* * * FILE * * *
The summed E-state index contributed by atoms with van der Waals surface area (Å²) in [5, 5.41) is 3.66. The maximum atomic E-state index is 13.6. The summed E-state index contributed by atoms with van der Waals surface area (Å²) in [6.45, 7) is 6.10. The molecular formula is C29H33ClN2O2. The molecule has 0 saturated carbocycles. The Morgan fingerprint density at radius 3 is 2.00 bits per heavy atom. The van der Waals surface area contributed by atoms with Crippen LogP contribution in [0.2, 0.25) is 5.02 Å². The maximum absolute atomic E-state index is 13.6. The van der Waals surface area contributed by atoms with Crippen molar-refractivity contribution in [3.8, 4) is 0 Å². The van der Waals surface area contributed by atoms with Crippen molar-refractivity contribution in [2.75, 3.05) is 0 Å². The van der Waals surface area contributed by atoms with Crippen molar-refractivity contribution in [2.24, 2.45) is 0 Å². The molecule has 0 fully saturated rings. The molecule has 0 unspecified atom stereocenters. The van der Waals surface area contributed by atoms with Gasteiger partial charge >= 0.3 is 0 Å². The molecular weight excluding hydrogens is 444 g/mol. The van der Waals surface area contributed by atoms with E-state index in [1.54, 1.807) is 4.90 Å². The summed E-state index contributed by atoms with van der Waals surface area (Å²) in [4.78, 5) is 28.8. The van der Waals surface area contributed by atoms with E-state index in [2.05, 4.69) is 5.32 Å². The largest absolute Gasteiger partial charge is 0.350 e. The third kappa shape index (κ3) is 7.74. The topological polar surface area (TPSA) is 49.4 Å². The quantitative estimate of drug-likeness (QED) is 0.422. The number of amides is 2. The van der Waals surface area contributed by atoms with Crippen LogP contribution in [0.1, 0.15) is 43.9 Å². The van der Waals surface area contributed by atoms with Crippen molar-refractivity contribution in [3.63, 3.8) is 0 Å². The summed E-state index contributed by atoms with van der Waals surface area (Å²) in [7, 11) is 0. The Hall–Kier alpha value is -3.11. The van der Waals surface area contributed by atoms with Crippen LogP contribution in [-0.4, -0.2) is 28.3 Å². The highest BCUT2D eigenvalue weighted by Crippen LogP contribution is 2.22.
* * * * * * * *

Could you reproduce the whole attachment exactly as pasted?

The summed E-state index contributed by atoms with van der Waals surface area (Å²) in [5, 5.41) is 3.66. The maximum atomic E-state index is 13.6. The summed E-state index contributed by atoms with van der Waals surface area (Å²) in [6.45, 7) is 6.10. The molecular formula is C29H33ClN2O2. The molecule has 0 saturated carbocycles. The Morgan fingerprint density at radius 3 is 2.00 bits per heavy atom. The van der Waals surface area contributed by atoms with Crippen LogP contribution in [0.2, 0.25) is 5.02 Å². The maximum absolute atomic E-state index is 13.6. The van der Waals surface area contributed by atoms with Crippen molar-refractivity contribution in [3.8, 4) is 0 Å². The van der Waals surface area contributed by atoms with Crippen molar-refractivity contribution in [2.75, 3.05) is 0 Å². The van der Waals surface area contributed by atoms with Crippen molar-refractivity contribution in [2.24, 2.45) is 0 Å². The molecule has 0 fully saturated rings. The molecule has 0 unspecified atom stereocenters. The van der Waals surface area contributed by atoms with Gasteiger partial charge >= 0.3 is 0 Å². The molecular weight excluding hydrogens is 444 g/mol. The van der Waals surface area contributed by atoms with E-state index in [1.54, 1.807) is 4.90 Å². The summed E-state index contributed by atoms with van der Waals surface area (Å²) in [4.78, 5) is 28.8. The van der Waals surface area contributed by atoms with E-state index in [2.05, 4.69) is 5.32 Å². The largest absolute Gasteiger partial charge is 0.350 e. The third kappa shape index (κ3) is 7.74. The topological polar surface area (TPSA) is 49.4 Å². The quantitative estimate of drug-likeness (QED) is 0.422. The number of amides is 2. The van der Waals surface area contributed by atoms with Crippen LogP contribution in [0.1, 0.15) is 43.9 Å². The van der Waals surface area contributed by atoms with Crippen molar-refractivity contribution in [3.63, 3.8) is 0 Å². The summed E-state index contributed by atoms with van der Waals surface area (Å²) in [7, 11) is 0. The Hall–Kier alpha value is -3.11. The van der Waals surface area contributed by atoms with Crippen LogP contribution in [-0.4, -0.2) is 28.3 Å². The highest BCUT2D eigenvalue weighted by Crippen LogP contribution is 2.22.